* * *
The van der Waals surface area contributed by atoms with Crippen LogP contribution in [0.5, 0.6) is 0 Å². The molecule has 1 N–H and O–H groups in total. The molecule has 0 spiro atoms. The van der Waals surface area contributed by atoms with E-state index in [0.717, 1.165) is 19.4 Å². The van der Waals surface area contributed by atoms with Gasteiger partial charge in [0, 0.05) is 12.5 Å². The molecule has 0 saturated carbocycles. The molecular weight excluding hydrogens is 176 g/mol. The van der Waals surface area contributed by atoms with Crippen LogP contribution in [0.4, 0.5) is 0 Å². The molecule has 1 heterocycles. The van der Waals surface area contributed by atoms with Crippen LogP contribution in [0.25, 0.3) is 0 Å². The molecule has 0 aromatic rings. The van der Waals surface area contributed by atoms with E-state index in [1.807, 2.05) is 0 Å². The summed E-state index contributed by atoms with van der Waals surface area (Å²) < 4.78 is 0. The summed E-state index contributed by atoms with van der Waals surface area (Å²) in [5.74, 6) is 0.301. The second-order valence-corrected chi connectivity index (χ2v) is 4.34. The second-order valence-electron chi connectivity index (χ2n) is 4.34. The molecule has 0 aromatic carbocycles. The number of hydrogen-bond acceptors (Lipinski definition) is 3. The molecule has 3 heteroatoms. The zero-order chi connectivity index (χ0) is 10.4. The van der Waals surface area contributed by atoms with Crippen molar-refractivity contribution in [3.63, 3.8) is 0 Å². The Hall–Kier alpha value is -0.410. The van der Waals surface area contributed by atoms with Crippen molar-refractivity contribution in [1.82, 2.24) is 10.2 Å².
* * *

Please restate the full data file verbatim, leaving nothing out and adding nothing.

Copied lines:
The van der Waals surface area contributed by atoms with Crippen LogP contribution in [0.5, 0.6) is 0 Å². The molecule has 1 N–H and O–H groups in total. The molecule has 0 spiro atoms. The van der Waals surface area contributed by atoms with E-state index in [0.717, 1.165) is 19.4 Å². The van der Waals surface area contributed by atoms with Gasteiger partial charge in [0, 0.05) is 12.5 Å². The molecule has 0 saturated carbocycles. The molecular weight excluding hydrogens is 176 g/mol. The van der Waals surface area contributed by atoms with Crippen LogP contribution in [0.4, 0.5) is 0 Å². The molecule has 1 heterocycles. The van der Waals surface area contributed by atoms with Crippen LogP contribution in [0.25, 0.3) is 0 Å². The molecule has 0 aromatic rings. The van der Waals surface area contributed by atoms with E-state index in [1.807, 2.05) is 0 Å². The summed E-state index contributed by atoms with van der Waals surface area (Å²) < 4.78 is 0. The summed E-state index contributed by atoms with van der Waals surface area (Å²) in [5.74, 6) is 0.301. The second-order valence-corrected chi connectivity index (χ2v) is 4.34. The second-order valence-electron chi connectivity index (χ2n) is 4.34. The molecule has 0 aromatic carbocycles. The number of hydrogen-bond acceptors (Lipinski definition) is 3. The molecule has 3 heteroatoms. The zero-order chi connectivity index (χ0) is 10.4. The van der Waals surface area contributed by atoms with Crippen molar-refractivity contribution in [3.63, 3.8) is 0 Å². The Hall–Kier alpha value is -0.410. The van der Waals surface area contributed by atoms with Crippen molar-refractivity contribution in [1.82, 2.24) is 10.2 Å².